On April Fool's day back on April 1st of 2015, The station pulled a joke where afternoon host Andre Gardner made an announcement where the station's listeners want better music and make this a better radio station making the station to flip back to their previous adult contemporary music format as Magic 103 playing it's old jingles. The whole joke was over when a listener called in to the station.

On July 19, 2016, Beasley Media Group announced it would acquire Greater Media and its 21 stations (including WMGK) for $240 million.[6] The FCC approved the sale on October 6, and the sale closed on November 1.[7]


WMGK had three major competitors. In Philadelphia, there was WYSP, which switched from active rock back to classic rock on August 25, 2008, with a harder sound than that of WMGK. However, WYSP switched to SportsRadio WIP on September 2, 2011. From surrounding markets, there was also competition from WCHR-FM and WODE-FM. WCHR-FM 105.7 The Hawk, licensed to serve Manahawkin, New Jersey, competes with it from the Lower Bucks County area to the Jersey Shore. WODE-FM 99.9 The Hawk, licensed to serve Easton, Pennsylvania, competes in the Lehigh Valley and the northern Philadelphia suburbs. The station also previously competed with WFKB 107.5 Frank FM (licensed to serve Boyertown, Pennsylvania). WFKB, which is now WBYN-FM with a Christian Radio format, competed with WMGK from Reading to the northern Philadelphia suburbs and the Lehigh Valley region until March 30, 2009, when the call sign and format were changed.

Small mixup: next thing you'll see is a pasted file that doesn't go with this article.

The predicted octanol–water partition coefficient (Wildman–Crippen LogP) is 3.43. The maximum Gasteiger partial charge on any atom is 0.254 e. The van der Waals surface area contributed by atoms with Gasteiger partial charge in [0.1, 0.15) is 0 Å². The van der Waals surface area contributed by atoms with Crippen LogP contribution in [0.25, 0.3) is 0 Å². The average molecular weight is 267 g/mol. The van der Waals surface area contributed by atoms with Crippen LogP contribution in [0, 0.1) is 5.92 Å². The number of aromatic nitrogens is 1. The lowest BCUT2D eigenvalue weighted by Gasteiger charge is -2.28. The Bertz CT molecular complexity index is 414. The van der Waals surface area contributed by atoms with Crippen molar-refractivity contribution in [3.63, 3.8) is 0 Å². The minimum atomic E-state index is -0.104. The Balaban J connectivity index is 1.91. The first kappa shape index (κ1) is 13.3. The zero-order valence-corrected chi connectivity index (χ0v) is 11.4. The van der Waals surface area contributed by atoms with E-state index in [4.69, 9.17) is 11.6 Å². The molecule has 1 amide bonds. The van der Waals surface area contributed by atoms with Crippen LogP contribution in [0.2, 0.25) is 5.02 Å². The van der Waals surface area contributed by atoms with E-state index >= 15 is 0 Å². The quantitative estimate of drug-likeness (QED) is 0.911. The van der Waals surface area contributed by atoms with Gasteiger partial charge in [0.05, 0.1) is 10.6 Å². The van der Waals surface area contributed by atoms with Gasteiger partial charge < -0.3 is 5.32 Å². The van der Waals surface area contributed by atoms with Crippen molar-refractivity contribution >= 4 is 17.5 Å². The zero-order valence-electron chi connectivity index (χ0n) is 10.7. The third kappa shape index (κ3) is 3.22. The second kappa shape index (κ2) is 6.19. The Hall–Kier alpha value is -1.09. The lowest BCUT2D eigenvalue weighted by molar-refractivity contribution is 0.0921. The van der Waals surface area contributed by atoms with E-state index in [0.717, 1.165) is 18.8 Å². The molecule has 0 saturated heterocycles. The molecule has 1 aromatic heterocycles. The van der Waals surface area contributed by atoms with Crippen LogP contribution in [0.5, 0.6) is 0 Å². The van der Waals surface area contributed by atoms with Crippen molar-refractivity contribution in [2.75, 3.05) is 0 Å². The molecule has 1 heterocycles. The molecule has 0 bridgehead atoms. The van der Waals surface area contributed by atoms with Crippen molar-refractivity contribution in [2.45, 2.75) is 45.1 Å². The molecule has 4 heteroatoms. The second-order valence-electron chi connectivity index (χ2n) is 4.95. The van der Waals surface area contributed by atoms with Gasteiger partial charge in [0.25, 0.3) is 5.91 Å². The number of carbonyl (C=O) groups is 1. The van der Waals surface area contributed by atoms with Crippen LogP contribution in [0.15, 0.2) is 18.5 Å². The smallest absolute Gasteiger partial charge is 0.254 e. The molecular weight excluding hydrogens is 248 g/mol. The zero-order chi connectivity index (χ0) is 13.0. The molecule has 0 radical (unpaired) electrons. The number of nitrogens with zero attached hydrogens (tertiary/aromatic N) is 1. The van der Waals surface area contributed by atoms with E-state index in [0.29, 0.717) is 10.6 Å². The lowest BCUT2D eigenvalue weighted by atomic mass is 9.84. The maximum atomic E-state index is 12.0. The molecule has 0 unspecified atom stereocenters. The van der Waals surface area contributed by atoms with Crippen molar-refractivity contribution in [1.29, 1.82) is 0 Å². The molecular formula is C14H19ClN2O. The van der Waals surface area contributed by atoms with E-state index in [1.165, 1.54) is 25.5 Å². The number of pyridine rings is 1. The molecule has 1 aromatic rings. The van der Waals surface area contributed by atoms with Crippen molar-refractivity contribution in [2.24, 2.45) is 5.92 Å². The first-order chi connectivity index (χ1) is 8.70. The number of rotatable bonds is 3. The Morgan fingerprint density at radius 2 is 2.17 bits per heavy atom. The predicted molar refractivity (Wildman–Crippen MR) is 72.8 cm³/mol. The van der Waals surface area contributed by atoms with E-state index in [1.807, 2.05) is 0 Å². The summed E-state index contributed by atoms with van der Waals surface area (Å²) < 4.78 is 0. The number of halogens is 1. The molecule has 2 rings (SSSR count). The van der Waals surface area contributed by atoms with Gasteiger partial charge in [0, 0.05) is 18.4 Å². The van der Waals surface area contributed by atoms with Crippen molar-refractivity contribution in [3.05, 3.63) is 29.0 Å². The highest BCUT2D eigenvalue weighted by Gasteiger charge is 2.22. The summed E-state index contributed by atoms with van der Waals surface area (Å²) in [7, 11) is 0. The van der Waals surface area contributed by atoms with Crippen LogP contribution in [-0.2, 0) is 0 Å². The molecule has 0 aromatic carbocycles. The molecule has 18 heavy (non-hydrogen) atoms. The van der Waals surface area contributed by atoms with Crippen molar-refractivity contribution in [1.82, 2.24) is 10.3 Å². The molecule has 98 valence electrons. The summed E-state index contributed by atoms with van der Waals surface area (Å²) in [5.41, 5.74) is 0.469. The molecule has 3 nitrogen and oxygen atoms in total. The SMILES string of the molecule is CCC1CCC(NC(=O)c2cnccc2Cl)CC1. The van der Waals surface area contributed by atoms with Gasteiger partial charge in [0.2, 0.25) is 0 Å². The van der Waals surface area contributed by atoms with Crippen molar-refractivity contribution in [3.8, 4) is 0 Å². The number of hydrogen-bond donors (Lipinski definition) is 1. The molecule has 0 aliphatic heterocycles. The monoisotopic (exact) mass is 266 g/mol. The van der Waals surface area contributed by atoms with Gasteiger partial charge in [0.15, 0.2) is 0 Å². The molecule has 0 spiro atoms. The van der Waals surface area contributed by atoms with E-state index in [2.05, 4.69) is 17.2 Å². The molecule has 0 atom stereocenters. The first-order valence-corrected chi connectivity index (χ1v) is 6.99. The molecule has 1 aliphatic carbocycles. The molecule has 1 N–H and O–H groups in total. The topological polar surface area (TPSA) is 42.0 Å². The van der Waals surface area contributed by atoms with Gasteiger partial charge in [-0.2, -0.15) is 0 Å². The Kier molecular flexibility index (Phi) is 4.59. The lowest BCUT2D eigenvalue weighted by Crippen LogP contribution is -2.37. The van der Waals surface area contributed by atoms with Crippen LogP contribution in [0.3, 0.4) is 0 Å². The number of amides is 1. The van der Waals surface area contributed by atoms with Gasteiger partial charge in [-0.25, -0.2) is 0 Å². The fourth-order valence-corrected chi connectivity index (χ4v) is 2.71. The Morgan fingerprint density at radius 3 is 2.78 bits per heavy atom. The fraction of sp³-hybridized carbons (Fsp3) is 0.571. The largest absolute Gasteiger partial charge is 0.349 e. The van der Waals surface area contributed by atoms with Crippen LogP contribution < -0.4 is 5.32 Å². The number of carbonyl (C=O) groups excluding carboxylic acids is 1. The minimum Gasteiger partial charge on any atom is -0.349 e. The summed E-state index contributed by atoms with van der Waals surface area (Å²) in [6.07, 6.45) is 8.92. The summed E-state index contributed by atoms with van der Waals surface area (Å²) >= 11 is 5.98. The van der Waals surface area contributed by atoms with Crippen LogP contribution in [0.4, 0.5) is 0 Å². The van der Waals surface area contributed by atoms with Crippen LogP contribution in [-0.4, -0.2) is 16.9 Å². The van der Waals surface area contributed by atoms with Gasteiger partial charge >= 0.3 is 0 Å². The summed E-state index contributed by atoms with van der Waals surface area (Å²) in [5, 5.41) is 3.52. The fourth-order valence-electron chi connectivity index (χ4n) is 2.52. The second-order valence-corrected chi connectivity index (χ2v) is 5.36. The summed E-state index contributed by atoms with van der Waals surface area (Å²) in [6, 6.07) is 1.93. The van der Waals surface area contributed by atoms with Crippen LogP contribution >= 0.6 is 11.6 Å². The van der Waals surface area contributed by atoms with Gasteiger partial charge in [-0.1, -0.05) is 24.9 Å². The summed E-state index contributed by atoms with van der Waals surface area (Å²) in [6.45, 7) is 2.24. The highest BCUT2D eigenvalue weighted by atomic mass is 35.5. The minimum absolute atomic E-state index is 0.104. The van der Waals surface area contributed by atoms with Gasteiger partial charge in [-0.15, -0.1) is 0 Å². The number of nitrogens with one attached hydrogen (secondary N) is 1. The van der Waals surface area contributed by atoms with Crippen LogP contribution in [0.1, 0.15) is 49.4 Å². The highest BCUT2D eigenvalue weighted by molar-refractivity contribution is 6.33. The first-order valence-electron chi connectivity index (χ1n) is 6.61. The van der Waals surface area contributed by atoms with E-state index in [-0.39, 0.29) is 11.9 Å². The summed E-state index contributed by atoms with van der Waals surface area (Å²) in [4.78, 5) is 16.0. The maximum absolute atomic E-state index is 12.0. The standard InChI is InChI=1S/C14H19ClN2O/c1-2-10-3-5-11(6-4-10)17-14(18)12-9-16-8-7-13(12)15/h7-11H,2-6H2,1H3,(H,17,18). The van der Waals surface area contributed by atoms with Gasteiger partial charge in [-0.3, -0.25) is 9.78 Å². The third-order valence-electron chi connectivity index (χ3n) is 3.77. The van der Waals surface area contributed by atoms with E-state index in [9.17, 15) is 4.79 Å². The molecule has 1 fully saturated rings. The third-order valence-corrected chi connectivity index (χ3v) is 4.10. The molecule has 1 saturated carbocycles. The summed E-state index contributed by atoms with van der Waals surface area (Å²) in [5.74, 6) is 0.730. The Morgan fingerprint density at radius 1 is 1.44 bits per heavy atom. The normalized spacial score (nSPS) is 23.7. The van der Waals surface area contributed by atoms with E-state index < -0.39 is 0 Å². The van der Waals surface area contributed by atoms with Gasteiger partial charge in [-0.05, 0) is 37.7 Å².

Philly 500[edit]

Every Memorial Day Weekend, 102.9 MGK hosts the annual Philly 500, which is the top 500 classic rock songs of all time, as voted by the MGK At Work Network. Every year, the countdown begins on the Friday of Memorial Day Weekend at 3:00 PM with DJ Andre Gardner playing song number 500. The countdown continues throughout the weekend, and the number one song is played every year by DJ Bubba John usually around 2:30 PM on Memorial Day. Below are previous number one songs.

Year Artist #1 Song Runner Up Artist/Song
2008 Led Zeppelin "Stairway to Heaven" Aerosmith/"Sweet Emotion"
2009 Pink Floyd "Comfortably Numb" Kansas/"Carry On Wayward Son"
2010 Led Zeppelin "Stairway to Heaven" Kansas/"Carry On Wayward Son"
2011 Led Zeppelin "Stairway to Heaven" The Beatles/"A Day in the Life"
2012 Led Zeppelin "Stairway to Heaven" AC/DC/"You Shook Me All Night Long"
2013 Led Zeppelin "Stairway to Heaven" Lynyrd Skynyrd/"Sweet Home Alabama"
2014 The Beatles "A Day in the Life" Led Zeppelin/"Stairway to Heaven"
2015 Eagles "Hotel California" Led Zeppelin/"Stairway to Heaven"
2016 The Beatles "A Day in the Life" Led Zeppelin/"Stairway to Heaven"
2017 Led Zeppelin "Stairway to Heaven" Eagles/"Hotel California"

The following songs are consistently in the top ten:

"Stairway to Heaven" by Led Zeppelin
"Carry on Wayward Son" by Kansas
"Sweet Emotion" by Aerosmith
"Sweet Home Alabama" by Lynyrd Skynyrd
"Hotel California" by Eagles
"Bohemian Rhapsody" by Queen
"You Shook Me All Night Long" by AC/DC
"Born to Run" by Bruce Springsteen

HD Radio[edit]

In early 2006, WMGK launched its digital HD2 subchannel with its "WMGK Deep Trax" format, "featuring classic rock nuggets and 'oh wow' songs that may be a bit outside the radio norm."[8]


External links[edit]